Data Quality: What is It?

by Stefan Urbanek, reposted from CKAN Projekt Blog


Whether one is a journalist using data for an investigation or a governement publishing its budget its important that we can check assess that data’s quality.

It’s also true that if I’m a user of a data catalogue it’s very useful for me to know something about the dataset before I try to download it — not just it’s quality, but its characteristics, size etc.

Resource Quality

We have to have the data first to be able to measure them. Data catalogue gives us references (URLs) to various datasets and datasources, however to which extent we can use them? Here are properties of data resources in regard to their quality:

  • Availability – can it be machine downloaded? Does the server reply with “404 Not Found”? (This is 5 stars of openness item 1)
  • Processability – Is it in a convenient format – one that can be machine processed into structured form? Is it in closed proprietary format? (This is 5 stars of openness item 2)

Data Quality and Quality Dimensions

Data quality is a complex measure of data properties from various dimensions. It gives us a picture of the extent to which the data are appropriate for their purpose.

What are the main dimensions of data quality?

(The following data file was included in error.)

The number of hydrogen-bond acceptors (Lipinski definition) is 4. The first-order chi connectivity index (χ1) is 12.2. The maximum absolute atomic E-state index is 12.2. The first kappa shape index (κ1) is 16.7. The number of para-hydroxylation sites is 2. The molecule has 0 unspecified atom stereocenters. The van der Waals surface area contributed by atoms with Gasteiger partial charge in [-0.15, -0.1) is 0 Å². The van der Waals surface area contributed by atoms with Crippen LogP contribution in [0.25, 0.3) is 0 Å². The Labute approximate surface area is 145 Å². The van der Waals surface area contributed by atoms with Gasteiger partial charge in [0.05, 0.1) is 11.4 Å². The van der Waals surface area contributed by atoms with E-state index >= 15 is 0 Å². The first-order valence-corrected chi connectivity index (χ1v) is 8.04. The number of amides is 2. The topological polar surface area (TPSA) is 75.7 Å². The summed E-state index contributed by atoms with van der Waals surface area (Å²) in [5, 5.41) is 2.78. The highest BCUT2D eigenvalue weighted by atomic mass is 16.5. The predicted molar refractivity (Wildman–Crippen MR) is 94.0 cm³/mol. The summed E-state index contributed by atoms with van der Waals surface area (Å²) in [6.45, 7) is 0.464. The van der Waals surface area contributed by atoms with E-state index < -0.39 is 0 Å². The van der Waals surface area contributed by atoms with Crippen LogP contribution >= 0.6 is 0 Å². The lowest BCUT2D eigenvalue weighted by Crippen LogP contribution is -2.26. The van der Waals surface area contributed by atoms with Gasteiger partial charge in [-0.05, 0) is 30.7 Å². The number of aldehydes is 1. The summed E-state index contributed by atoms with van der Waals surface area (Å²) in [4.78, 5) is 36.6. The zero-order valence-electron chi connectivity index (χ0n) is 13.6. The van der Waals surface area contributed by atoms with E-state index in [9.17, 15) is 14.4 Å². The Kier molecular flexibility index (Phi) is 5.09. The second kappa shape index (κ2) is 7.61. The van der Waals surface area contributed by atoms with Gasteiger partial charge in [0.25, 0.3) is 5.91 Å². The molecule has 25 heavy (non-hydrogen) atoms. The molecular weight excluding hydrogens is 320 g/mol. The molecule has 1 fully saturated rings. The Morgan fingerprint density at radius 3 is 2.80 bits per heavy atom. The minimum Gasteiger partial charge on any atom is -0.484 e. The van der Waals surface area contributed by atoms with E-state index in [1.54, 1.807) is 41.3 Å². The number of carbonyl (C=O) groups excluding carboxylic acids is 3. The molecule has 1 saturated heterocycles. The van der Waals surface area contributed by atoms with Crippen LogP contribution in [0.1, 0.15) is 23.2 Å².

• Completeness – extent to which the expected attributes of data are provided. Data do not have to be 100% complete, the dimension is measured to the degree to which it matches user’s expectations and data availability. Can be measured in an automated way.
  • Accuracy – data reflect real world state. For example: company name is real company name, company identifier exists in the official register of companies. Can be measured in an automated way using various lists and mappings.  (NB: data can be complete but not accurate)
  • Credibility – extent to which the data is regarded as true and credible. It can vary from source to source, or even one sourced can contain automated and manually entered data. This is not quite measurable in an automated way.
  • Timeliness (age of data) – extent to which the data is sufficiently up-to-date for the task at hand. For example not timely data would be scraped from unstructured PDF that was published today, however, contains contracts from three months ago. This can be measured by comparing publishing date (or scraping date) and dates within the data source

Some other dimensions can also be measured, but require that one has multiple datasets describing the same things:

  • Consistency – do the facts in multiple datasets match? (some measurable)
  • Integrity – can be multiple datasets correctly joined together? Are all references valid? (measurable in automated way)